Lesson
11

Living in an Interdependent World

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Our interdependent world

Today's world requires us to accept the oneness of humanity. In the past, isolated communities could afford to think of one another as fundamentally separate. Some could even exist in total isolation. But nowadays, whatever happens in one region eventually affects many other areas. Within the context of our new interdependence, self-interest clearly lies in considering the interest of others.

The world has changed, and with this change humans face new responsibilities vis-a-vis each other and the planet they share. In earlier times, families and communities lived more or less independently of one another. In the modern world of global communications and technology, societies are much more interconnected than in the past, on the material level at least. With this new reality comes the need for a new outlook.

The Dalai Lama emphasizes the reality of interdependence in human life, beginning from birth and early childhood dependence on our mother.

We can extend this logic of dependence from the family out to the community and society, to the national and international levels, and even to the economy and environment — then we can see how interconnected we are, how interdependent the world is.

"Globalization" is a common theme today. Do you think that peoples around the world today are more economically interdependent than before?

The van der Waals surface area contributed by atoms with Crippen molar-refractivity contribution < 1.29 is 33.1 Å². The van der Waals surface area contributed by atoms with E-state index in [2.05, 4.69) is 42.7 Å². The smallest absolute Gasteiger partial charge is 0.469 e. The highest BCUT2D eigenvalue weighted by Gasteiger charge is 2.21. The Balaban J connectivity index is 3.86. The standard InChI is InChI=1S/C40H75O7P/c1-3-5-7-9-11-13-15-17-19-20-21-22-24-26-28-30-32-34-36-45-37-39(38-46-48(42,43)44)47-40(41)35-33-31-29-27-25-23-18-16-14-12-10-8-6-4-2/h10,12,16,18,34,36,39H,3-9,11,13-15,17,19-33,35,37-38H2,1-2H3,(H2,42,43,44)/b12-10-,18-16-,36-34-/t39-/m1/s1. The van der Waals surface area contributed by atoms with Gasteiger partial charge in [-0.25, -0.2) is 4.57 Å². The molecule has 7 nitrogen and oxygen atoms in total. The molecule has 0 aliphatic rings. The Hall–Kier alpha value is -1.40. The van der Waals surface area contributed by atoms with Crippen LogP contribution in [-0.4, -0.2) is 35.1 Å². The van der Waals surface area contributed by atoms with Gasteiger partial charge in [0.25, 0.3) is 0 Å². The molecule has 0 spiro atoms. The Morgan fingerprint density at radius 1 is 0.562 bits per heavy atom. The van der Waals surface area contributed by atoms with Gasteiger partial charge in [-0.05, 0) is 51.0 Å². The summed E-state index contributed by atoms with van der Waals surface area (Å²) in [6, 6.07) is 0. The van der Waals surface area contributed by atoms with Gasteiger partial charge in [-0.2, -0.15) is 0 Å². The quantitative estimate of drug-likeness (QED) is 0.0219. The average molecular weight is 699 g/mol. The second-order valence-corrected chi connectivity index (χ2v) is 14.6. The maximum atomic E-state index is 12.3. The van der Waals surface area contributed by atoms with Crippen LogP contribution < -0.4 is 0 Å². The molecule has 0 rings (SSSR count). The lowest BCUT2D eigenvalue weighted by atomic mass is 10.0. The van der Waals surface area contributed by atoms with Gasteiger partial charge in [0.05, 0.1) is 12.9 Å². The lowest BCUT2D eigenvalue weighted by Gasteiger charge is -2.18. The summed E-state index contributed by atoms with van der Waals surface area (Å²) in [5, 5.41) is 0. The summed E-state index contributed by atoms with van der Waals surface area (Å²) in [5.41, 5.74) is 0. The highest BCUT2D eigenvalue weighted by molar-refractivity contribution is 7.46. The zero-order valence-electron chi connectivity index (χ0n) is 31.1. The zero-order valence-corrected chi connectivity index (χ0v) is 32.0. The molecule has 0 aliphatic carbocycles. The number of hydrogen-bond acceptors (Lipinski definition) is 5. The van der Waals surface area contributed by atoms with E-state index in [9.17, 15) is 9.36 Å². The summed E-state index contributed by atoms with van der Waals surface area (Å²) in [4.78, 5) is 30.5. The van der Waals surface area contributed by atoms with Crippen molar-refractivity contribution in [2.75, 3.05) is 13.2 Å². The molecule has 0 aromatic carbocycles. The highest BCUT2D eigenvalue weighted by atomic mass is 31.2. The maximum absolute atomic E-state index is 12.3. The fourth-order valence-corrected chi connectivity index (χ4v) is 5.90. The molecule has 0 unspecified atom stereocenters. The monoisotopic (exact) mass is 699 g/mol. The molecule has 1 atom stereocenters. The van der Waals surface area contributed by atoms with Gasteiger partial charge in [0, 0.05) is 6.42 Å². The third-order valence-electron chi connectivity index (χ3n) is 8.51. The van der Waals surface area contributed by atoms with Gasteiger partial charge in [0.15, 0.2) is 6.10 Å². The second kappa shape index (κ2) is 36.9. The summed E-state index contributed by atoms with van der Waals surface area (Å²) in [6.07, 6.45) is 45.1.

"Our" interests are now so often interwoven with those of "others" that in serving others we benefit ourselves as well, regardless of whether this was our original intention.

The Dalai Lama gives the example of two families sharing a single water source — each family's efforts to protect the water from pollution benefits both families. Consider how the technological developments and policies of one country can affect the environment of other countries.

With an understanding and appreciation of this highly complex and interdependent world, we cannot escape the necessity for care toward each other. Then, even from the point of view of one's own personal survival and well-being, one can argue for an ethical system based on affection.

A young child's affection does not come through faith; it is naturally very strong. I think the mistake we make is that when we're grown up, we start to think we're independent. We think that in order to be successful we don't need others — except maybe to exploit them! This is the source of all sorts of problems, scandals, and corruption. But if we had more respect for other people's lives — a greater sense of concern and awareness — it would be a very different world. We have to introduce the reality of interdependence. Then people would discover that, according to that reality, affection and compassion are essential if anything is ever going to change.